Knowing this, Massachusetts Peace Action focused on the NDAA throughout last year. Because of the efforts of brave Congress members such as Ro Khanna of California and our Worcester ally, Chairman of the House Rules Committee Jim McGovern, we were able to get several progressive amendments into the NDAA, including a prohibition on an unconstitutional war with Iran. When these necessary provisions were stripped out in conference with the Republican-led Senate, we lobbied our delegation to reject the hollowed- out bill, forcing a showdown with the Senate and the White House. Instead, the Democratic leadership in the House folded like origami paper, giving Trump, who many of these same Democrats have accused of being a madman and a traitor, $738 billion for his war budget with no restrictions.
We warned our Mass. congressional delegation that passing the bill would be seen by Trump as a green light to make war on Iran. Despite these warnings, Reps. Neal, Trahan, Clark, Moulton, Lynch, and Keating voted for it this past December. On cue, Trump assassinated an Iranian leader just three weeks later, an act of war. He talked about the need to prevent an “imminent” attack. That was a lie, a lie that brought us extremely close to starting another disastrous war.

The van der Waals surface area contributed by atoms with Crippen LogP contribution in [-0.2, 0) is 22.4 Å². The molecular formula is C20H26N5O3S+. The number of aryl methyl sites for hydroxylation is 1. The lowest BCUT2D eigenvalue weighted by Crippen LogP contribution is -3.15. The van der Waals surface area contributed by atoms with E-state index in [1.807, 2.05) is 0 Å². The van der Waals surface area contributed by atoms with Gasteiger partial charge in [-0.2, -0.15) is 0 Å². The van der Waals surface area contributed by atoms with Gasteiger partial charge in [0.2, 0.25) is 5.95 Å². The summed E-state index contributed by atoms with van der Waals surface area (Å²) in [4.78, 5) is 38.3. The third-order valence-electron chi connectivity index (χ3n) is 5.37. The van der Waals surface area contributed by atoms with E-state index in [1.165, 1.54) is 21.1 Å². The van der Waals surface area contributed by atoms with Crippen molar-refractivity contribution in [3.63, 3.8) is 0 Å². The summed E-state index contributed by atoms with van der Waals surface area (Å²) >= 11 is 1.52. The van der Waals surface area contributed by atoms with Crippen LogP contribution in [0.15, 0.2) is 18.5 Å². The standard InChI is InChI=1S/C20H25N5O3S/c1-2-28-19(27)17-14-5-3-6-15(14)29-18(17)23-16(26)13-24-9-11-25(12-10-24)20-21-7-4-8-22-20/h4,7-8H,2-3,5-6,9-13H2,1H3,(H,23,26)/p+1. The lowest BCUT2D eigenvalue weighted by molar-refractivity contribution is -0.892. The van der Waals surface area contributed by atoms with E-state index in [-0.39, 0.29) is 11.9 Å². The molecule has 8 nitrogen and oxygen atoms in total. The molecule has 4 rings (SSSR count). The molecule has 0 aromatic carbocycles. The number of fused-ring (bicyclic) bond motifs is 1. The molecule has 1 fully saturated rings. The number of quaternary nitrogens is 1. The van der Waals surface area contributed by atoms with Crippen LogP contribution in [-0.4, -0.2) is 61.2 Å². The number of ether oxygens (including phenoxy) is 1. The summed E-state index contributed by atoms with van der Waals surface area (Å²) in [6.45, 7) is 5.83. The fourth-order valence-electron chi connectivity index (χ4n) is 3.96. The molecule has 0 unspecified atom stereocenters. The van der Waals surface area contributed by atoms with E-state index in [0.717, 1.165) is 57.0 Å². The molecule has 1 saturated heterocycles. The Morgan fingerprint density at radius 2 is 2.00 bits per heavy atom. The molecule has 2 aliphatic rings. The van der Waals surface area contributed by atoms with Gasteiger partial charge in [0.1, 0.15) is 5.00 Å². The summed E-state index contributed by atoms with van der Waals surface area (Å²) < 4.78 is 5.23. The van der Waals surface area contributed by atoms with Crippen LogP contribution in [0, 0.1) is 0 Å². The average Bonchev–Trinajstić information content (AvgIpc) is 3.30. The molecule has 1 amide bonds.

Let’s be clear. The war with Iran was not stopped by Congress, but by Iranian restraint.
Our entire Massachusetts delegation voted for the War Powers Resolution that was sent to die on President Trump’s desk, but that doesn’t mean they all deserve credit for ‘#Resisting’ Trump. You do not resist a man by giving him 738 billion dollars for war, with no strings attached.
Reps. Jim McGovern, Joe Kennedy III, and Ayanna Pressley as well as Senators Elizabeth Warren and Ed Markey deserve credit for standing against war with Iran, when it mattered. The rest should be ashamed to call themselves part of the ‘resistance.’
The news cycle may have moved on, but this isn’t over yet. Donald Trump has dramatically escalated tensions throughout the Middle East. He’s abandoned the Iran nuclear deal, he’s filled his cabinet with hawks, banned people from Muslim counties from coming to the U.S. He has assassinated an Iranian military commander. Trump has sent more troops, planes, and warships to the region, adding powder to the keg. The danger is still very real.
Congress will begin negotiating the National Defense Authorization Act for 2021, a meaningful piece of legislation, as early as this May. If it does not contain severe restrictions on this president, it should not be passed. Trump’s actions are putting millions of lives and trillions of dollars at risk. Judge your member of Congress on whether they resist that.
—Brian Garvey is Mass. Peace Action’s full-time organizer and staffs its Middle East working group and the Raytheon anti-war campaign.